These terms are similar but not the same. To enumerate means to list, usually giving a number or a letter to distinguish each item in the list. You might do this when you wish to list the issues you wish to address in your text. Or to give list of reasons or causes. The numbering is for ease of reference and doesn't necessarily imply order of importance.
Sequencing means placing items in an ordered list. Items higher in the list must occur before items which are lower down. You use sequencing when you describe a process. In a process the ordering is important; you can't make a cup of tea until the water has boiled, for example.
The example below contains two examples of enumeration. By mousing over the text you can see how the author handles this text pattern and you can see an explanation of both examples. Before you do that you should also mouse over the title to see a further explanation of enumeration.
The following text contains examples of enumeration. It is an excerpt from an article in "The Conversation” by Francis Teal from the University of Oxford, and you can access the full article here.
The first part of Francis Teal's text contains a discussion of the differences in productivity of two countries, Ghana and South Korea. You can read the whole of the original text here. You can also see a discussion of the first part of the text here.
Later in the text there are two sections which give an illustration of enumeration. The first consists of the following two sentences:
"In our search for the source of that difference, we identified three factors. First, the amount of capital the firms employ; second, the importance of education and, third, the differences in the underlying efficiency with which the firms operate.” (Teal, n.d.)
The second is this section of text, which is the final part of the original text:
"This analysis implies that all the differences in productivity across the two countries can be explained by how much more effective education is at increasing output in South Korea than it is in Ghana.
It is very hard to show whether these changes in education actually cause the differences seen in the chart. But it is clear that something associated with education is having very different effects in the two countries.
Several possible explanations suggest themselves. The first and most obvious is that the quality of education differs across the countries. A second possibility is that human and physical capital are being combined in fundamentally different ways in the two countries.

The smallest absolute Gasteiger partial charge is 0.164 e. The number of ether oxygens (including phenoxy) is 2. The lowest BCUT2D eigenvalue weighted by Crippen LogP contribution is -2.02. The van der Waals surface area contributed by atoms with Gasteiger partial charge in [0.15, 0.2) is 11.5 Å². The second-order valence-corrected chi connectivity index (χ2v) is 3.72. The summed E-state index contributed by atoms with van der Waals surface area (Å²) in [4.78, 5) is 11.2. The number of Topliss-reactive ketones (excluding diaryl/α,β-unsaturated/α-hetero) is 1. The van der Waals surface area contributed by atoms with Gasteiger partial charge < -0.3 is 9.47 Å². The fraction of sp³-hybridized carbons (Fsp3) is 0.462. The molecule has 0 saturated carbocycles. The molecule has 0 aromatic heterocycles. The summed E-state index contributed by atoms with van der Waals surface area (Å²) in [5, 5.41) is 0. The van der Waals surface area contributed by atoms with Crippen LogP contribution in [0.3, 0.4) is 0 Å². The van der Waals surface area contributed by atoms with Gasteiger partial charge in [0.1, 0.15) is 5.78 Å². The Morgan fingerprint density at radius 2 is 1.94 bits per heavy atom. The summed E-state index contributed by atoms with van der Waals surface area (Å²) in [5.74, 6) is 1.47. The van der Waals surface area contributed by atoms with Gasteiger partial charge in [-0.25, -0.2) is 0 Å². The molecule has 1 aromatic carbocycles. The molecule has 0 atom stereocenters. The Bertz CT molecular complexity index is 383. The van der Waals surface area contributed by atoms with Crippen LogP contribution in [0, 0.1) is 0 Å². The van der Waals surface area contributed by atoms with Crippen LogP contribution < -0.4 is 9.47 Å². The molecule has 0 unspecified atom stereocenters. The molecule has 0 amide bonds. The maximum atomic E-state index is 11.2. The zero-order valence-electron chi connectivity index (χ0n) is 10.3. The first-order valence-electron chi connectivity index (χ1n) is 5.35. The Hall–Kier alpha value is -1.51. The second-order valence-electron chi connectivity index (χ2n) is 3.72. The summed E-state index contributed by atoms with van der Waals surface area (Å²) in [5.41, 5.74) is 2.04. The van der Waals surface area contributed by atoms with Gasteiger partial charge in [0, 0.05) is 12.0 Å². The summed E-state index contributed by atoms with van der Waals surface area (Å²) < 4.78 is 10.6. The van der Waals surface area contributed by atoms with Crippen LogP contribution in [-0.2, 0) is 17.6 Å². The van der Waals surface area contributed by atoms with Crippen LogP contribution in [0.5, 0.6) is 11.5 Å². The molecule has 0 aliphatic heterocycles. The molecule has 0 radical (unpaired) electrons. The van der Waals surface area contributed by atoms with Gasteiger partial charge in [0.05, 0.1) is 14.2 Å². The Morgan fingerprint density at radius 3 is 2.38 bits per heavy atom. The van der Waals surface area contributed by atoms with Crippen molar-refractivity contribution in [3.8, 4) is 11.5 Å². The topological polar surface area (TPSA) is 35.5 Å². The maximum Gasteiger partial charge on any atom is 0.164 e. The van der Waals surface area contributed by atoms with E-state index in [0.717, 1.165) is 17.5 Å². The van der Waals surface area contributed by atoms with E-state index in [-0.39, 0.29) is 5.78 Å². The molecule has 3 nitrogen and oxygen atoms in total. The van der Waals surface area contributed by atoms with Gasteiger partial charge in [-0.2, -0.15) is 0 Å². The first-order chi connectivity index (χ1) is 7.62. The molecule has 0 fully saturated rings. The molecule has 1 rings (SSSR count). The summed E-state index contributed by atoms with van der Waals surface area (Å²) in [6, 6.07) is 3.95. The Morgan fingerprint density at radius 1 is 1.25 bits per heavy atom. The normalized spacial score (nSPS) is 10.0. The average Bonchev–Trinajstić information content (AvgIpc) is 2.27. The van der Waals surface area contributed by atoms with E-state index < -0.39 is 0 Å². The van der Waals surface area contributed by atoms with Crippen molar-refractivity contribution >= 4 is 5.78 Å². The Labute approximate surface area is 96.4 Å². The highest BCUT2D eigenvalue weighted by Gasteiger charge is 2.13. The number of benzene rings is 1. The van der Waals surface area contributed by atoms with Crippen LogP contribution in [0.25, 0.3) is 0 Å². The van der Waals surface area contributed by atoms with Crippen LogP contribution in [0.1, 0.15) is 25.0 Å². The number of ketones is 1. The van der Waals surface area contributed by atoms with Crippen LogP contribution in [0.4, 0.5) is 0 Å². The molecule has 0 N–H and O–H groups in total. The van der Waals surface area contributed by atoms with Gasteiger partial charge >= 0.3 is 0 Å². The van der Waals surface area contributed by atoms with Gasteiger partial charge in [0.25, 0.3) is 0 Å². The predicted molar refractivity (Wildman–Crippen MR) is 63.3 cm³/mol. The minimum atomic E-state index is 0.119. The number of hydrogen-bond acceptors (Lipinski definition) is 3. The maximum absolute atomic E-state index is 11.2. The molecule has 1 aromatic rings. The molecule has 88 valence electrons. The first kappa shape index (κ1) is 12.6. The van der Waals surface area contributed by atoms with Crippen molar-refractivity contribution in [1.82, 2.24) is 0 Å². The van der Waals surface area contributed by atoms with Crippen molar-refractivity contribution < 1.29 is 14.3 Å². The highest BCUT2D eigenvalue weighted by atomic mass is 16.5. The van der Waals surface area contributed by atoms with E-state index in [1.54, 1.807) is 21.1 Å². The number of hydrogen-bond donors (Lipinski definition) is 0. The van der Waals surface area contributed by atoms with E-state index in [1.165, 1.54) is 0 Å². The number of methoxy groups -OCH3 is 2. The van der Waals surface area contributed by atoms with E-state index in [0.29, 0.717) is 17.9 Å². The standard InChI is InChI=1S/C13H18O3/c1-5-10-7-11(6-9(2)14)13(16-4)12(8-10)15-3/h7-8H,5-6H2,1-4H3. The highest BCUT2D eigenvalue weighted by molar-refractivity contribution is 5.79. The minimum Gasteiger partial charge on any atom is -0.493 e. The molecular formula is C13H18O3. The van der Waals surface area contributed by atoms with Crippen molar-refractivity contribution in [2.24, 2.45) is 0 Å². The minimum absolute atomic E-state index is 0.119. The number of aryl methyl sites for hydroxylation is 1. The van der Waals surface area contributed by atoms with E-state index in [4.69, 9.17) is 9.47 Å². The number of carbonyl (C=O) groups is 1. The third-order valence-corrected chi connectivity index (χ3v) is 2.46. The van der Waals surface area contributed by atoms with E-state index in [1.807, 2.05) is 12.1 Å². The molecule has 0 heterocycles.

Take a simple example: a machine operator in South Korea operating a robot to produce garments may have the same number of years education as a machine operator in Ghana operating an electrical sewing machine. Even allowing for the substantial differences in capital – between a high-tech robot and a sewing machine – it is still very possible that one can be five times as productive as the other.
A third possibility is that the quality of the management is the key difference. Recent research, provides some evidence that poor management may explain low productivity within firms, although further research is needed to explain how management is linked to the uses made of educated labour.” (Teal, n.d.)
In some texts enumeration is very explicit. You may see actual numbers: 1) .. 2) .. 3).. or letters: A) .. B) .. C) .. etc. Or you may see something like the two very explicit examples in this text.
In other texts you may see each item named, rather than numbered, like this:
"Why so many species, then? It comes down to three things. Dinosaurs were good at specialisation, localisation, and speciation”. (Longrich, n.d.)
As you might expect, the author goes on to explain each of these three charactestics. You can read the full article here.
Teal, F. (n.d.). What makes companies in one country so much more productive than in another? Retrieved August 30, 2019, from The Conversation website: http://theconversation.com/what-makes-companies-in-one-country-so-much-more-productive-than-in-another-48367(Teal, n.d.)
These two sentences do not give us an expected third possibility (there must be at least three, otherwise the author would not have written "several possibilities"). Instead this short paragraph gives an example of how first two explanations could result in differing levels of productivity.
So now we have the "third possibility". This time it is the "quality of management" which is suggested as an explanation.
There is one last paragraph in the original article, which sums up the whole text. You should click on the link to read the full article and also read the explanation of the first part of the article if you have not already done so.
These three sentences introduce the idea that the analysis refered to in the first sentence, and outlined previously in the original text, indicates that education is perhaps the key to the differences in productivity. So we can expect an explanation of this in the following paragraphs.